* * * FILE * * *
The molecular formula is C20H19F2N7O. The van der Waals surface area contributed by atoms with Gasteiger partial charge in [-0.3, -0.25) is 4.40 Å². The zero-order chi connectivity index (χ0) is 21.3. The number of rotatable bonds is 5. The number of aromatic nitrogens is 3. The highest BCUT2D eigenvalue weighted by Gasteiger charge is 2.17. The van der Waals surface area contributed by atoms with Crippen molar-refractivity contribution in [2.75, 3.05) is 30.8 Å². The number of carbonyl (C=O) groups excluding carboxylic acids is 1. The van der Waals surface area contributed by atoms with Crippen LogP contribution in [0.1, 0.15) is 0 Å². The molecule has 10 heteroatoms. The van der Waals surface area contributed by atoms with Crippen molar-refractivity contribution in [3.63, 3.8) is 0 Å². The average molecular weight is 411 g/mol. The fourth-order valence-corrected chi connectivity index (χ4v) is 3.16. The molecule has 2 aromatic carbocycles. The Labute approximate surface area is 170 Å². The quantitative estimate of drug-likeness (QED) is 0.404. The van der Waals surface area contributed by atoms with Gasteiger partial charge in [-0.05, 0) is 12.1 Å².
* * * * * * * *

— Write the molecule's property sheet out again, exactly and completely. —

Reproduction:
The molecular formula is C20H19F2N7O. The van der Waals surface area contributed by atoms with Gasteiger partial charge in [-0.3, -0.25) is 4.40 Å². The zero-order chi connectivity index (χ0) is 21.3. The number of rotatable bonds is 5. The number of aromatic nitrogens is 3. The highest BCUT2D eigenvalue weighted by Gasteiger charge is 2.17. The van der Waals surface area contributed by atoms with Crippen molar-refractivity contribution in [2.75, 3.05) is 30.8 Å². The number of carbonyl (C=O) groups excluding carboxylic acids is 1. The van der Waals surface area contributed by atoms with Crippen LogP contribution in [0.1, 0.15) is 0 Å². The molecule has 10 heteroatoms. The van der Waals surface area contributed by atoms with Crippen molar-refractivity contribution in [3.63, 3.8) is 0 Å². The average molecular weight is 411 g/mol. The fourth-order valence-corrected chi connectivity index (χ4v) is 3.16. The molecule has 2 aromatic carbocycles. The Labute approximate surface area is 170 Å². The quantitative estimate of drug-likeness (QED) is 0.404. The van der Waals surface area contributed by atoms with Gasteiger partial charge in [-0.05, 0) is 12.1 Å².